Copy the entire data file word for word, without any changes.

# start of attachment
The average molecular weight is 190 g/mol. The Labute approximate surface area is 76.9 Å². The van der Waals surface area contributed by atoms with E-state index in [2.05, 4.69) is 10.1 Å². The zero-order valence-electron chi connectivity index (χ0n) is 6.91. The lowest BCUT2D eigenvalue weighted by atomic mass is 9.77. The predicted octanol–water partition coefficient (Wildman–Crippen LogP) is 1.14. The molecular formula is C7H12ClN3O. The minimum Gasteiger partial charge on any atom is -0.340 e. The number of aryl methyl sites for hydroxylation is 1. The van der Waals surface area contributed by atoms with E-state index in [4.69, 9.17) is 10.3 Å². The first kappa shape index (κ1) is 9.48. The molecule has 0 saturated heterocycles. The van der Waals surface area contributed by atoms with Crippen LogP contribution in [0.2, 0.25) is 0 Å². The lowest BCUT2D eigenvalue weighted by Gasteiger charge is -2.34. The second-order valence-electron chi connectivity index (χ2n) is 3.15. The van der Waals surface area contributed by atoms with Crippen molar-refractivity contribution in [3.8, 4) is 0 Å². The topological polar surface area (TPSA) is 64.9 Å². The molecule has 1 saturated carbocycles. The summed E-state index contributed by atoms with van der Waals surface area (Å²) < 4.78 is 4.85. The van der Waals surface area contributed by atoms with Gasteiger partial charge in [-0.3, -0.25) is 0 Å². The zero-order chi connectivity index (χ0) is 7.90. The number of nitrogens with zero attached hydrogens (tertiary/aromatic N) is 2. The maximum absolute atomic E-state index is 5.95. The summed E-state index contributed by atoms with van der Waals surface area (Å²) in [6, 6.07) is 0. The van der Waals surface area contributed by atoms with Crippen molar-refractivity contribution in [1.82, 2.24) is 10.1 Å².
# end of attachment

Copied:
The average molecular weight is 190 g/mol. The Labute approximate surface area is 76.9 Å². The van der Waals surface area contributed by atoms with E-state index in [2.05, 4.69) is 10.1 Å². The zero-order valence-electron chi connectivity index (χ0n) is 6.91. The lowest BCUT2D eigenvalue weighted by atomic mass is 9.77. The predicted octanol–water partition coefficient (Wildman–Crippen LogP) is 1.14. The molecular formula is C7H12ClN3O. The minimum Gasteiger partial charge on any atom is -0.340 e. The number of aryl methyl sites for hydroxylation is 1. The van der Waals surface area contributed by atoms with E-state index in [4.69, 9.17) is 10.3 Å². The first kappa shape index (κ1) is 9.48. The molecule has 0 saturated heterocycles. The van der Waals surface area contributed by atoms with Crippen LogP contribution in [0.2, 0.25) is 0 Å². The lowest BCUT2D eigenvalue weighted by Gasteiger charge is -2.34. The second-order valence-electron chi connectivity index (χ2n) is 3.15. The van der Waals surface area contributed by atoms with Crippen molar-refractivity contribution in [3.8, 4) is 0 Å². The topological polar surface area (TPSA) is 64.9 Å². The molecule has 1 saturated carbocycles. The summed E-state index contributed by atoms with van der Waals surface area (Å²) < 4.78 is 4.85. The van der Waals surface area contributed by atoms with Gasteiger partial charge in [-0.3, -0.25) is 0 Å². The zero-order chi connectivity index (χ0) is 7.90. The number of nitrogens with zero attached hydrogens (tertiary/aromatic N) is 2. The maximum absolute atomic E-state index is 5.95. The summed E-state index contributed by atoms with van der Waals surface area (Å²) in [6, 6.07) is 0. The van der Waals surface area contributed by atoms with Crippen molar-refractivity contribution in [1.82, 2.24) is 10.1 Å².